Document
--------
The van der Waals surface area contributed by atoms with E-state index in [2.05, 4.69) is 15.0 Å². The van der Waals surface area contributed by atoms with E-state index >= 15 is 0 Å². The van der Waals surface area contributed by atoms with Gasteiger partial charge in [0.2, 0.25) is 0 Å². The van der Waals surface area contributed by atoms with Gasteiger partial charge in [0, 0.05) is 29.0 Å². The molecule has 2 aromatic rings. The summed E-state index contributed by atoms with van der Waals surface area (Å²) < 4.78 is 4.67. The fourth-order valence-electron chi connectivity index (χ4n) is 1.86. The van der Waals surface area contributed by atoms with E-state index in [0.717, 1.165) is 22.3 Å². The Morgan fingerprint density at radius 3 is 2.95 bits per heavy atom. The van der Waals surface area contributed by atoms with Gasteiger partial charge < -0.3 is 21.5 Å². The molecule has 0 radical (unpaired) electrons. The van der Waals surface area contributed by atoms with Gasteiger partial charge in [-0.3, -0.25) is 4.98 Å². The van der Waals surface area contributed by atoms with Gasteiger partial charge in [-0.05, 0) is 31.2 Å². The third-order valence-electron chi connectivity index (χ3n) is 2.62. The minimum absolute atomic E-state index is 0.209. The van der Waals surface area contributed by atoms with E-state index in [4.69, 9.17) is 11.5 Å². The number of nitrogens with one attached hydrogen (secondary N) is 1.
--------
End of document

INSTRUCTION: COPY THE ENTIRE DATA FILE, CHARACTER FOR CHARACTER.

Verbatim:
The van der Waals surface area contributed by atoms with E-state index in [2.05, 4.69) is 15.0 Å². The van der Waals surface area contributed by atoms with E-state index >= 15 is 0 Å². The van der Waals surface area contributed by atoms with Gasteiger partial charge in [0.2, 0.25) is 0 Å². The van der Waals surface area contributed by atoms with Gasteiger partial charge in [0, 0.05) is 29.0 Å². The molecule has 2 aromatic rings. The summed E-state index contributed by atoms with van der Waals surface area (Å²) < 4.78 is 4.67. The fourth-order valence-electron chi connectivity index (χ4n) is 1.86. The van der Waals surface area contributed by atoms with E-state index in [0.717, 1.165) is 22.3 Å². The Morgan fingerprint density at radius 3 is 2.95 bits per heavy atom. The van der Waals surface area contributed by atoms with Gasteiger partial charge < -0.3 is 21.5 Å². The molecule has 0 radical (unpaired) electrons. The van der Waals surface area contributed by atoms with Gasteiger partial charge in [-0.3, -0.25) is 4.98 Å². The van der Waals surface area contributed by atoms with Gasteiger partial charge in [-0.05, 0) is 31.2 Å². The third-order valence-electron chi connectivity index (χ3n) is 2.62. The minimum absolute atomic E-state index is 0.209. The van der Waals surface area contributed by atoms with E-state index in [4.69, 9.17) is 11.5 Å². The number of nitrogens with one attached hydrogen (secondary N) is 1.